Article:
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Stepping into The Heart is a Lonely Hunter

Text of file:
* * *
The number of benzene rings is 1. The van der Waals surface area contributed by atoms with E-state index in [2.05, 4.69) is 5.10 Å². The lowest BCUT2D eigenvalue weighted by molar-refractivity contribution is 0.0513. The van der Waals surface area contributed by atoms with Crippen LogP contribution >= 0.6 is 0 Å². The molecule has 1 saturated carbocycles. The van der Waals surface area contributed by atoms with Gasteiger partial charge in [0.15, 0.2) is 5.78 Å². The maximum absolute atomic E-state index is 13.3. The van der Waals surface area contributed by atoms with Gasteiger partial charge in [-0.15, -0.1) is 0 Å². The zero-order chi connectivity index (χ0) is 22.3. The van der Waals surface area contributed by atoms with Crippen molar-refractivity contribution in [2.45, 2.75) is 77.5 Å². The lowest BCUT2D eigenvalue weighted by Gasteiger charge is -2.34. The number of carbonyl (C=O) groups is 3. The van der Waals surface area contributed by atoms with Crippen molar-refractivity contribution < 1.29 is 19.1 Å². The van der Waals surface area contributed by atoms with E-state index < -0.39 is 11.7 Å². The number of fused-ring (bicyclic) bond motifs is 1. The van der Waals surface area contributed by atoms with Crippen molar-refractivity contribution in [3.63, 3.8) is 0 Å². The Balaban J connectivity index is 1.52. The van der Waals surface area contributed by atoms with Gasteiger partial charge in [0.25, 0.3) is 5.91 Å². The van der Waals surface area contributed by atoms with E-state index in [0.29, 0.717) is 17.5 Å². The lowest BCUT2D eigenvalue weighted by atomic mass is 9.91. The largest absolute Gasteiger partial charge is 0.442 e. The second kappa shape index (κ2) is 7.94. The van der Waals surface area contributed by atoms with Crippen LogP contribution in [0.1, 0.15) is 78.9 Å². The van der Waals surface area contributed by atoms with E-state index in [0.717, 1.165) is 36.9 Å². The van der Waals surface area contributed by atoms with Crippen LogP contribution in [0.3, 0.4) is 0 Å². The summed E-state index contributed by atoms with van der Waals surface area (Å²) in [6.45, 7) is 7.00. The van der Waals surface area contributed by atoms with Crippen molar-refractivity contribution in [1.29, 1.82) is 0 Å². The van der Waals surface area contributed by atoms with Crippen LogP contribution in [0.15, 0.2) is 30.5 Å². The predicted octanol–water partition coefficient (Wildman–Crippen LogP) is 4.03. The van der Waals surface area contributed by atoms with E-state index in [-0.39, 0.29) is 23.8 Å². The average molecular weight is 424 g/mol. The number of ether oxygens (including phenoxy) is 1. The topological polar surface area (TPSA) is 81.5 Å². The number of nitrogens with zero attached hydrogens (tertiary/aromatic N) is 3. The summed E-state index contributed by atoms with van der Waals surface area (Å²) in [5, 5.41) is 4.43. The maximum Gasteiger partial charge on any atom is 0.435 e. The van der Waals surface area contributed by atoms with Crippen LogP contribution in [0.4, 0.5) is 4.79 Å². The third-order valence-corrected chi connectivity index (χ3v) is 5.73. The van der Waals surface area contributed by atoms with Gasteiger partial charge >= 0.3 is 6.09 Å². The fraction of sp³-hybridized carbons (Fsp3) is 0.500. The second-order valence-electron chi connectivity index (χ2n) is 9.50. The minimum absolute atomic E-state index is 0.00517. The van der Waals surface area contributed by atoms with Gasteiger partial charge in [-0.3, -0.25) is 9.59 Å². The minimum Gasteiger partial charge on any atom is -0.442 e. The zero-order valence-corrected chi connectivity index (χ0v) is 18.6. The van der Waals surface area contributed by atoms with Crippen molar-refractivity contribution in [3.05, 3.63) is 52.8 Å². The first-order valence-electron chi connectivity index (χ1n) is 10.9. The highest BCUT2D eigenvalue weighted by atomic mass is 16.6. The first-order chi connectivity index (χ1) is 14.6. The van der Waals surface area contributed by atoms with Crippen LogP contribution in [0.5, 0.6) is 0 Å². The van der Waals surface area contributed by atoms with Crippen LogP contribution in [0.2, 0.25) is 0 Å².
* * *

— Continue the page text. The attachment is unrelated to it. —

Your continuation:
Prior to the start of rehearsals for The Heart Is A Lonely Hunter, I sat down to speak with Robert Schleifer, playing John Singer, Jessica Honor Carleton, playing Mick, Myron Elliott, Jr., Costume Designer, and a Sign Language-interpreter from the Chicago Hearing Society. As a member of the hearing world, I was humbled by the way in which Robert, who is deaf, so facilely communicated with his fellow collaborators by way of a universal language shared by this group of artists. For almost an hour, the three seamlessly told stories, laughed, shared anticipations about the start of rehearsal and talked about finding inspiration in riding the CTA. Here are some highlights from that conversation. — Megan Shuchman, Education Manager, Steppenwolf for Young Adults Megan Shuchman: We are one month from the start of rehearsals. What do you anticipate as the unique challenges of working on this show? Robert Schleifer: I’m reading the character of John Singer and the challenge for me is that he keeps himself very quiet. I’m a very interactive person; I’m loud sometimes! But with John, I am sort of in the middle of all this tumult around me—all of it rolls around me and I’m silent in the middle. Most of the time, I use lip reading and my voice to communicate, if necessary. But for this production, to develop my character means not needing an interpreter—not needing help, not needing all of those things, just disconnecting myself from all those resources I usually use. Jessica Honor Carleton: This is something Robert and I talked about when we were meeting about the play—it’s almost like John Singer is the sun and everybody else orbits around him. He’s the one who warms everybody else but nobody’s doing that for him. He’s still isolated in the center, alone. MS: Jess and Robert, I know you are close friends. How long have you known one another? RS: I’m trying to remember how we first met— JHC: I knew you first! Or I knew of you. But, I think we met like two years ago. RS: It’ll be interesting because the two of us are really used to signing with one another. Every time we see each other, we sign. But in this play, the hands have to stay down. We will have to try to figure out how to communicate. That’s going to be a huge challenge. MS: Had you read the novel The Heart Is A Lonely Hunter before knowing you would be a part of this production? What do you remember from reading it for the first time? RS: I remember reading the book some time ago and really had no memory of it until this production came up. Thinking about it in general, it’s about relationships between people and how they relate to one another— people with no labels, just people. Myron Elliott, Jr.: I have the perspective of having read the play first, which is kind of interesting to go back now and read the novel. And it started to fill in, not necessarily blanks, but started to fill in the characters a little bit more. JHC: I was struck by all of the characters and particularly with Mick. One of her first lines, when her father says to her, “You can’t make a violin,” she replies, “Well, I can try!” That is the moment I connected to that character because I feel like that’s often the way I live my life. I am also a puppeteer. As a puppeteer, I start out with a need for a particular puppet like an octopus and go, “Well, I’ve got an umbrella and pantyhose, let’s do this!” It’s a process of using what you have at your disposal. RS: As an artist, I can’t hear but noises occur through my eyes. I’m a photographer as well, so I take pictures beyond what I see. I try to push myself beyond the standard visual experience to the visual imagination, and I try to use that often in my work. MS: Does that connect to your process Myron? ME: The field that I’m in tends to—we have to be resourceful in lots of different ways so sometimes that is something like taking the available elements and making something out of nothing or something out of things it shouldn’t be made out of. MS: Robert and Jess, as actors, how do you view your relationship with the costume design aspect of a process? RS: Every day, I observe people. Costumes can influence all of us by looking at the way clothes themselves offer a vibe. People tend to judge people on how they behave, partly by looking at their clothing and looking at their movements within the clothing. So [costumes] really help to amp up a character, tweak the character. ME: It’s funny that Robert touched on this idea of people watching. That’s what I do! I love it. It’s my reason to take the CTA. RS: I love that, too! ME: I feel like a big part of my job is the initial impact, so that when [the actors] make that first entrance, the audience knows at least half of what they need to know about them before they open their mouths. JHC: There’s something that shifts inside of you when you climb in the physical skin, costumes and shoes, of a character. It’s just a year difference but Mick goes from a child in gym shoes to a woman in heels and I think that is a huge symbolic shift. [Costumes] can’t help but make your work better. MS: What do you find inspiring about this play or what do you hope that this production might inspire in others? JHC: I hope the play inspires people to find that thing that they love—whether it’s music or whether it’s art or no matter what that thing is—and to really hold on to that.